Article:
Bootleggers hoping to set up shop and sell Washington Redskins apparel with impunity now that the U.S. Patent and Trademark Office has granted a petition to cancel six of the NFL team’s trademark registrations should think twice. Even if the decision survives appeals, the team will own its name and logo and be able to claim infringement in federal court. And since it has been using the contested marks for decades in a high-profile business, the franchise would have little trouble establishing its intellectual property.
Unlike patents, trademarks exist before and without registration. In fact, to register a mark, an owner has to show that it’s already being used in commerce. And an unregistered mark can be as valid as any other. “If the registration is gone, the mark is still there,” says Jane Shay Wald, a partner emeritus at Irell & Manella in Los Angeles, where she practiced intellectual property law for 38 years. “You don’t need a registration to sue somebody for infringement. You don’t need a registration for your licensing. You don’t need a registration to get an injunction. And if you do successfully sue for infringement, the remedies are identical for registered and unregistered marks.”
The basic point of registration is to let competitors know of your presence. Before naming a product or service, companies search the U.S. PTO database to see what’s taken and what’s available. If, say, a barbecue sauce maker sees a rival sauce using “Lucky’s” on the label, it will think of something else and save both companies future headaches. It’s the first, but not the only, step in protecting against infringement claims. In her trademark work with clients, Wald said she would also conduct a “common law search.” This means getting a report that gleans existing uses from Google (GOOG), business listings, and other sources. These cost about $700 and can run to 500 pages.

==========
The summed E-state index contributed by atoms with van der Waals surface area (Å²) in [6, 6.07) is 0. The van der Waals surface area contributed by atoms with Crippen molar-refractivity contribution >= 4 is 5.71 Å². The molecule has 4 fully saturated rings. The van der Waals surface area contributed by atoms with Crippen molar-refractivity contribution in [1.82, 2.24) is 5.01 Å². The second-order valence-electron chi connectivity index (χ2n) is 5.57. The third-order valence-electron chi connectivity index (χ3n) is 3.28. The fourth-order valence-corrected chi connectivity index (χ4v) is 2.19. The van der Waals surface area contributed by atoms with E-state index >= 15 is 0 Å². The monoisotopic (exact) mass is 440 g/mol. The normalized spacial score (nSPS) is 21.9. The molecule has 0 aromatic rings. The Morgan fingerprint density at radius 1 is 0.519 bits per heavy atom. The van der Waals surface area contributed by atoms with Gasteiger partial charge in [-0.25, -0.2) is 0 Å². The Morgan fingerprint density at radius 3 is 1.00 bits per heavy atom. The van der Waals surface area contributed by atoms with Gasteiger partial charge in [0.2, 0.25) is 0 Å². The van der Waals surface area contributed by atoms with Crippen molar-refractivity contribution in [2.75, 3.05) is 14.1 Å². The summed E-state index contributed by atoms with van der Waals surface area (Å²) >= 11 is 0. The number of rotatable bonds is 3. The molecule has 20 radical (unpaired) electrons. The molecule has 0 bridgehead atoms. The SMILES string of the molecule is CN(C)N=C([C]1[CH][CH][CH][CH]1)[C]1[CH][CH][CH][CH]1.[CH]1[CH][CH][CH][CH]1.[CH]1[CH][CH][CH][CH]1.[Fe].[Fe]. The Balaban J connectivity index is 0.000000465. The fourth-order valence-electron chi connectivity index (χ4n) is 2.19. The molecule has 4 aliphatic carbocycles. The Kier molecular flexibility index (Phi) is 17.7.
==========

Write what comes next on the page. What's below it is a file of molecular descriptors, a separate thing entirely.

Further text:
Registration is also a quick way to establish a claim to a mark if it is infringed. “For a company that’s doing very little business,” says Wald, “the procedural advantage is very large, because then you do have this presumption of validity.” The Redskins, however, can just as easily point to plenty of transactions using their existing marks. Without registration, the team would lose some extra protections against counterfeiters—the ability to have merchandise seized and claim extra damages—but they could still take the counterfeiters to court.
The real problem for the team would be a district court deciding, independent of yesterday’s decision, that its trademarks are indefensibly offensive. For example, says Wald, people occasionally try to register marks that include the n-word: “I can’t imagine a court saying that’s a valid trademark. I think under those circumstances a court would say, ‘This is not equitable, and you should not have a property interest in this mark.’” A court might someday have the same opinion of Redskins, but so far none has.